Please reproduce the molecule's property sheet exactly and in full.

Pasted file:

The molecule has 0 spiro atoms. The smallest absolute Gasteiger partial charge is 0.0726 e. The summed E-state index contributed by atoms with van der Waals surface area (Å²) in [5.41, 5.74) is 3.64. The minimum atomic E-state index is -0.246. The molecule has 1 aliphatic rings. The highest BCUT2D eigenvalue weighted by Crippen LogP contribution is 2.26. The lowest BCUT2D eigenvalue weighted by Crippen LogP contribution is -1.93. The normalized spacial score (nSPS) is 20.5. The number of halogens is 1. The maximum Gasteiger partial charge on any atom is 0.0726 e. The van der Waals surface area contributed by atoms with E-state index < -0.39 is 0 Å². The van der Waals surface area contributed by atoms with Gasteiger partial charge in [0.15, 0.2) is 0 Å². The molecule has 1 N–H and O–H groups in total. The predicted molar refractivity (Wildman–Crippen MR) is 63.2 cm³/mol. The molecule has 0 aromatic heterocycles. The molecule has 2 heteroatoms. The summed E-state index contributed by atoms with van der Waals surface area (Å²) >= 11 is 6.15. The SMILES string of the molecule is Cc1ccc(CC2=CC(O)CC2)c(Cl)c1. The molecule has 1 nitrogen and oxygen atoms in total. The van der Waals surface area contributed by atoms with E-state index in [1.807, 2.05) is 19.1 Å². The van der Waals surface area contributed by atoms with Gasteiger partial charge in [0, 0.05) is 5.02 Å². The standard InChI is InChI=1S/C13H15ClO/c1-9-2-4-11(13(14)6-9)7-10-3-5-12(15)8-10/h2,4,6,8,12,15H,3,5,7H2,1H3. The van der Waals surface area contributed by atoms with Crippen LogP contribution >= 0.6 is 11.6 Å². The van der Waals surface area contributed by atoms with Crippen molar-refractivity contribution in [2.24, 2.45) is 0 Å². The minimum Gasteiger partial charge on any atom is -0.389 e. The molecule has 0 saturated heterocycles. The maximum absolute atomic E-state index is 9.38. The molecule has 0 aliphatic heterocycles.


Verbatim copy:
The molecule has 0 spiro atoms. The smallest absolute Gasteiger partial charge is 0.0726 e. The summed E-state index contributed by atoms with van der Waals surface area (Å²) in [5.41, 5.74) is 3.64. The minimum atomic E-state index is -0.246. The molecule has 1 aliphatic rings. The highest BCUT2D eigenvalue weighted by Crippen LogP contribution is 2.26. The lowest BCUT2D eigenvalue weighted by Crippen LogP contribution is -1.93. The normalized spacial score (nSPS) is 20.5. The number of halogens is 1. The maximum Gasteiger partial charge on any atom is 0.0726 e. The van der Waals surface area contributed by atoms with E-state index < -0.39 is 0 Å². The van der Waals surface area contributed by atoms with Gasteiger partial charge in [0.15, 0.2) is 0 Å². The molecule has 1 N–H and O–H groups in total. The predicted molar refractivity (Wildman–Crippen MR) is 63.2 cm³/mol. The molecule has 0 aromatic heterocycles. The molecule has 2 heteroatoms. The summed E-state index contributed by atoms with van der Waals surface area (Å²) >= 11 is 6.15. The SMILES string of the molecule is Cc1ccc(CC2=CC(O)CC2)c(Cl)c1. The molecule has 1 nitrogen and oxygen atoms in total. The van der Waals surface area contributed by atoms with E-state index in [1.807, 2.05) is 19.1 Å². The van der Waals surface area contributed by atoms with Gasteiger partial charge in [0, 0.05) is 5.02 Å². The standard InChI is InChI=1S/C13H15ClO/c1-9-2-4-11(13(14)6-9)7-10-3-5-12(15)8-10/h2,4,6,8,12,15H,3,5,7H2,1H3. The van der Waals surface area contributed by atoms with Crippen LogP contribution >= 0.6 is 11.6 Å². The van der Waals surface area contributed by atoms with Crippen molar-refractivity contribution in [2.24, 2.45) is 0 Å². The minimum Gasteiger partial charge on any atom is -0.389 e. The molecule has 0 saturated heterocycles. The maximum absolute atomic E-state index is 9.38. The molecule has 0 aliphatic heterocycles.